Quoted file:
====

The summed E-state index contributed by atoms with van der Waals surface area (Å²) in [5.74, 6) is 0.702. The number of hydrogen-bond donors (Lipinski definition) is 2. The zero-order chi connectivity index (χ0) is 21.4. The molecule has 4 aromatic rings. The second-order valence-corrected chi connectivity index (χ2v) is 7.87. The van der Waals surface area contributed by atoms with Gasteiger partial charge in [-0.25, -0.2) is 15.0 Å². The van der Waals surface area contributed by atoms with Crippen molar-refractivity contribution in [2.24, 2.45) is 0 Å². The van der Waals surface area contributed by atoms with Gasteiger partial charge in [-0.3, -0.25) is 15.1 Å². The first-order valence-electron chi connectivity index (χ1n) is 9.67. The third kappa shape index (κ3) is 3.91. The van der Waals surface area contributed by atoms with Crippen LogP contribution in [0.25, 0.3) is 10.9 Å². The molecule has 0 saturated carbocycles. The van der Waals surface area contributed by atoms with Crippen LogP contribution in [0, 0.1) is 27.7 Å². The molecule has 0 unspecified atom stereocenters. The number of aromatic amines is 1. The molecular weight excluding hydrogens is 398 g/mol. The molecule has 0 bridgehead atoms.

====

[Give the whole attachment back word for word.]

The summed E-state index contributed by atoms with van der Waals surface area (Å²) in [5.74, 6) is 0.702. The number of hydrogen-bond donors (Lipinski definition) is 2. The zero-order chi connectivity index (χ0) is 21.4. The molecule has 4 aromatic rings. The second-order valence-corrected chi connectivity index (χ2v) is 7.87. The van der Waals surface area contributed by atoms with Gasteiger partial charge in [-0.25, -0.2) is 15.0 Å². The van der Waals surface area contributed by atoms with Crippen molar-refractivity contribution in [2.24, 2.45) is 0 Å². The van der Waals surface area contributed by atoms with Gasteiger partial charge in [-0.3, -0.25) is 15.1 Å². The first-order valence-electron chi connectivity index (χ1n) is 9.67. The third kappa shape index (κ3) is 3.91. The van der Waals surface area contributed by atoms with Crippen LogP contribution in [0.25, 0.3) is 10.9 Å². The molecule has 0 saturated carbocycles. The van der Waals surface area contributed by atoms with Crippen LogP contribution in [0, 0.1) is 27.7 Å². The molecule has 0 unspecified atom stereocenters. The number of aromatic amines is 1. The molecular weight excluding hydrogens is 398 g/mol. The molecule has 0 bridgehead atoms.